Briercrest student government: Injustice in our own backyards
Nathan Wall and student body president Anthony Henderson discuss the Racism at our Front Door seminar.
After Henderson’s introduction, students attended one of three seminars on injustice: In Racism at our Front Door, students participated in a panel discussion with Briercrest employees Nathan Wall and Valerie Benoit.
“[W]e sometimes attempt to steer clear of racism by refusing to acknowledge the differences between us—even obvious physical ones,” said Wall, who moderated the discussion. “That’s probably not the answer, though. It’s actually important and healthy to recognize our differences and be sensitive to them; where we go astray is in dismissing and dehumanizing each other because of differences in race.”
In Poverty on the Streets of Moose Jaw, Clint DeMarce, a Briercrest alum who runs Riverside Mission in Moose Jaw, challenged students about the very real needs of people in Moose Jaw, just 21 km away.
“I was forced to grapple with the reality of the many subtle and quiet injustices that are happening on a daily basis, right in front us,” said John Ottens, a member of student government who attended the poverty seminar.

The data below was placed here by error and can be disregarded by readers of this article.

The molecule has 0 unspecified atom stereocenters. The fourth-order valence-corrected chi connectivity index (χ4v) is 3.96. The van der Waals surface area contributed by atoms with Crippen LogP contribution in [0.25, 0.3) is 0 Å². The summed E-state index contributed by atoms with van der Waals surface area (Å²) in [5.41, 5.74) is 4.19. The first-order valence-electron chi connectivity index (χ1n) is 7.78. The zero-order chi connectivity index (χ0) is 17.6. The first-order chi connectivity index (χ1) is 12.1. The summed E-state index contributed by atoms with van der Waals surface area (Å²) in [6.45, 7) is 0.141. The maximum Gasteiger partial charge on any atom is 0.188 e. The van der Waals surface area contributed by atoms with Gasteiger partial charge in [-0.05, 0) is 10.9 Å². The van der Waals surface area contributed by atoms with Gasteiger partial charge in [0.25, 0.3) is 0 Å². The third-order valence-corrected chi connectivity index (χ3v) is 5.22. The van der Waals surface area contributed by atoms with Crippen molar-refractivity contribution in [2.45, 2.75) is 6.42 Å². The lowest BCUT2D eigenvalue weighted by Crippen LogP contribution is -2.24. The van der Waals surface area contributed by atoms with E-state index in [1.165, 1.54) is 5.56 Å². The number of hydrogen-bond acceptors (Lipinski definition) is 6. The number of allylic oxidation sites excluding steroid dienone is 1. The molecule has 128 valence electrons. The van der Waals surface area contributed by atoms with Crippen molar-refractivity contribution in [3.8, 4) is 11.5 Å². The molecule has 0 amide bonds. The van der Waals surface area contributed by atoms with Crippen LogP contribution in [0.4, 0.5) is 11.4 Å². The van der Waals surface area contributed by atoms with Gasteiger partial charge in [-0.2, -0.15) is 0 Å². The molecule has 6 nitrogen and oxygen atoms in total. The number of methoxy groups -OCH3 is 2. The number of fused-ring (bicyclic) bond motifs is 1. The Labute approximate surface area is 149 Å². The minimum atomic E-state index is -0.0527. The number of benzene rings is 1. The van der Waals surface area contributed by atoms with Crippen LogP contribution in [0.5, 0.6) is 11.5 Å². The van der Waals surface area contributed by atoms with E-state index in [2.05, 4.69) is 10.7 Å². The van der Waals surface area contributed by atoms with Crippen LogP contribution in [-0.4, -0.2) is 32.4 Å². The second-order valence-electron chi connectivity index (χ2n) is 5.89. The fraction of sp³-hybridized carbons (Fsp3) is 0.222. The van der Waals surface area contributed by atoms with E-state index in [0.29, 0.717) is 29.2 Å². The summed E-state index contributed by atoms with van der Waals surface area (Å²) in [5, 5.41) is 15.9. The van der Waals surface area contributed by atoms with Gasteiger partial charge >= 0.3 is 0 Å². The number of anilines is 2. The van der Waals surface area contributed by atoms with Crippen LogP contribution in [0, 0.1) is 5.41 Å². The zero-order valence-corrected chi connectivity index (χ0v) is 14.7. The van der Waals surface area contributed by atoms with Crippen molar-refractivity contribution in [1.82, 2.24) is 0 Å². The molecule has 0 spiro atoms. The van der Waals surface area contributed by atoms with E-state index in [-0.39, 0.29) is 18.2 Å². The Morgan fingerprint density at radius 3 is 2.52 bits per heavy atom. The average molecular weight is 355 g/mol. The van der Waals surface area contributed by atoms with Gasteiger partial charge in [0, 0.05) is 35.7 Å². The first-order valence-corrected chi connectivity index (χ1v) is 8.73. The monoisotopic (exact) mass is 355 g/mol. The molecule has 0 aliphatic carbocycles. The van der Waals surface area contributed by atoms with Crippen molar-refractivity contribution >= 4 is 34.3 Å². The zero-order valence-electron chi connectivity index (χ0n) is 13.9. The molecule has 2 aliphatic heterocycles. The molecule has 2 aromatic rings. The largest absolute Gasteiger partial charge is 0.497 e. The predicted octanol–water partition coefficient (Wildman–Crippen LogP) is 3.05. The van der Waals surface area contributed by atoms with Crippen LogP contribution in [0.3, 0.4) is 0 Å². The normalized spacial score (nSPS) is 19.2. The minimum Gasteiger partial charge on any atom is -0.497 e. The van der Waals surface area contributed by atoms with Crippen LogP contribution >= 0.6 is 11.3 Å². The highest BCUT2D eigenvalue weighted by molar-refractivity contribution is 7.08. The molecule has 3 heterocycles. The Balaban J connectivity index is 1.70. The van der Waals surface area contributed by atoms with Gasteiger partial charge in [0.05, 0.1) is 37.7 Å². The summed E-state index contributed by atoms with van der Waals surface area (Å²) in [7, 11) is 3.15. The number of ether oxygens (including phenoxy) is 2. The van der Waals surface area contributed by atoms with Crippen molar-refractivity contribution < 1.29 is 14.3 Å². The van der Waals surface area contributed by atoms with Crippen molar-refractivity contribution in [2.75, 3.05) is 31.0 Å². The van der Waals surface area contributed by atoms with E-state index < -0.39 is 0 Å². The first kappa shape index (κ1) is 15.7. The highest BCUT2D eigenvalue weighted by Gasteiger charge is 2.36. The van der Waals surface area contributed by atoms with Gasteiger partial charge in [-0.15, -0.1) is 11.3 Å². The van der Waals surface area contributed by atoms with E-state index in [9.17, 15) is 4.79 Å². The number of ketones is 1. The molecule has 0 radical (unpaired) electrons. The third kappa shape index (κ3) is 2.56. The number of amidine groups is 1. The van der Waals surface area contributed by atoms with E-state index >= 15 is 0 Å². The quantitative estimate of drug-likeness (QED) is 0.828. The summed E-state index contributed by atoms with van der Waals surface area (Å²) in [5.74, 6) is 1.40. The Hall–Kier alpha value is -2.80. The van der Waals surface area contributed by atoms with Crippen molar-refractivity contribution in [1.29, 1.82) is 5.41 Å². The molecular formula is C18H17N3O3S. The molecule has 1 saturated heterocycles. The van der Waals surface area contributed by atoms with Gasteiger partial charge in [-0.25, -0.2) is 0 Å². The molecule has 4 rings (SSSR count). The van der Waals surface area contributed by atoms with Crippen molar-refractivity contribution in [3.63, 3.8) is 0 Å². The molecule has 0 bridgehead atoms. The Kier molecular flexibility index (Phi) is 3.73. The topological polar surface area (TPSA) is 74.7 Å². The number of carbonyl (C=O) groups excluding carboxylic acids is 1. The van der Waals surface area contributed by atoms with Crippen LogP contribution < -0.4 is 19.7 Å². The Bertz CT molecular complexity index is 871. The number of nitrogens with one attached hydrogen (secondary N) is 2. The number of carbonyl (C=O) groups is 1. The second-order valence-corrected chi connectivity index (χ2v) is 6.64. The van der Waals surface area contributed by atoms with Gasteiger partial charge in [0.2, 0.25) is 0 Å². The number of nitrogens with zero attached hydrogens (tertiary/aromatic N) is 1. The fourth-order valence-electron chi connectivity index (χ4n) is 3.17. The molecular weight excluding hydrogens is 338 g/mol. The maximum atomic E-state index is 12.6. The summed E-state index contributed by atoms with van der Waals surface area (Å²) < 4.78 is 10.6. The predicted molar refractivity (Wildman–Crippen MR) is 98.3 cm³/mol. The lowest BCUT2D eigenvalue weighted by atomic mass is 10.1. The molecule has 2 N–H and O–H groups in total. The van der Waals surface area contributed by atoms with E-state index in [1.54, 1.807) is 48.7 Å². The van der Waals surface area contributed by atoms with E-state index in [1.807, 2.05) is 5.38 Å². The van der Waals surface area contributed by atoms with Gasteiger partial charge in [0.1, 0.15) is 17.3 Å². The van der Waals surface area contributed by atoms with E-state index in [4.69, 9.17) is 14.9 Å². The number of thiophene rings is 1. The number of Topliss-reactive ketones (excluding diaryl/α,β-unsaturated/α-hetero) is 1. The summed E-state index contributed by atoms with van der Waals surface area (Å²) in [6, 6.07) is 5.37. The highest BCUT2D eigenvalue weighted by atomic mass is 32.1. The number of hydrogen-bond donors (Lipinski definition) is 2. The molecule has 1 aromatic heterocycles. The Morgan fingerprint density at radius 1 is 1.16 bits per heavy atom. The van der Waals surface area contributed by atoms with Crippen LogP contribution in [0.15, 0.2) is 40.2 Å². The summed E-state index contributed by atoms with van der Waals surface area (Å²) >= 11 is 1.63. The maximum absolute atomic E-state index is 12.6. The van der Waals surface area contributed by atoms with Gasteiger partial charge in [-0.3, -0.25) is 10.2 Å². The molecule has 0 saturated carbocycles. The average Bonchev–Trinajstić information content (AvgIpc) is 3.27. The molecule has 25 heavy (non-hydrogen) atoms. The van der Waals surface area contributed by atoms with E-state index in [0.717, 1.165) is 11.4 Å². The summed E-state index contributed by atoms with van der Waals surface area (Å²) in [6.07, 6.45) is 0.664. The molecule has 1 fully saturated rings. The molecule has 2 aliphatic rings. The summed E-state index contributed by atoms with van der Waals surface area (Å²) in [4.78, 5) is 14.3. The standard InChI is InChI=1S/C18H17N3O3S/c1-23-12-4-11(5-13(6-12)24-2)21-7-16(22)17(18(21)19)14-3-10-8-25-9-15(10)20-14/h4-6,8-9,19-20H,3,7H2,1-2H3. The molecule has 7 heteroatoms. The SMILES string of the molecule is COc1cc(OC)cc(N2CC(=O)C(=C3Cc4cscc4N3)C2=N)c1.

In Child Prostitution in Canada, Myra Daugherty, a Briercrest employee, and Shona Stewart, a current student and human trafficking advocate, raised awareness about child trafficking, sharing stories about young children and teens who have been forced into prostitution in Canada. Daugherty and Stewart also encouraged students to write to the Canadian government on behalf of trafficking victims.
“I appreciated the personal testimony and sharing of another woman's story,” said Candace Kerr, a student who attended the prostitution seminar. “It was very encouraging to hear and see the evidence of truly changed lives.”
The next day, Henderson encouraged students to respond to what they’d learned in their seminars by participating in Day of Action—that is, a day during which student government arranged for Briercrest students to serve the community. Students volunteered at soup kitchens and drop-in centres in Moose Jaw and Regina, and with the Maintenance department in Caronport.
Students also contributed to a Haiti relief fund student government set up with Compassion Canada. To date, they’ve raised more than $5,000."Student government believes it to be important to empower Briercrest’s students to utilize their knowledge in local communities to raise awareness of causes for justice and to provide opportunities to make a difference at home and abroad for the glory of God," said Henderson.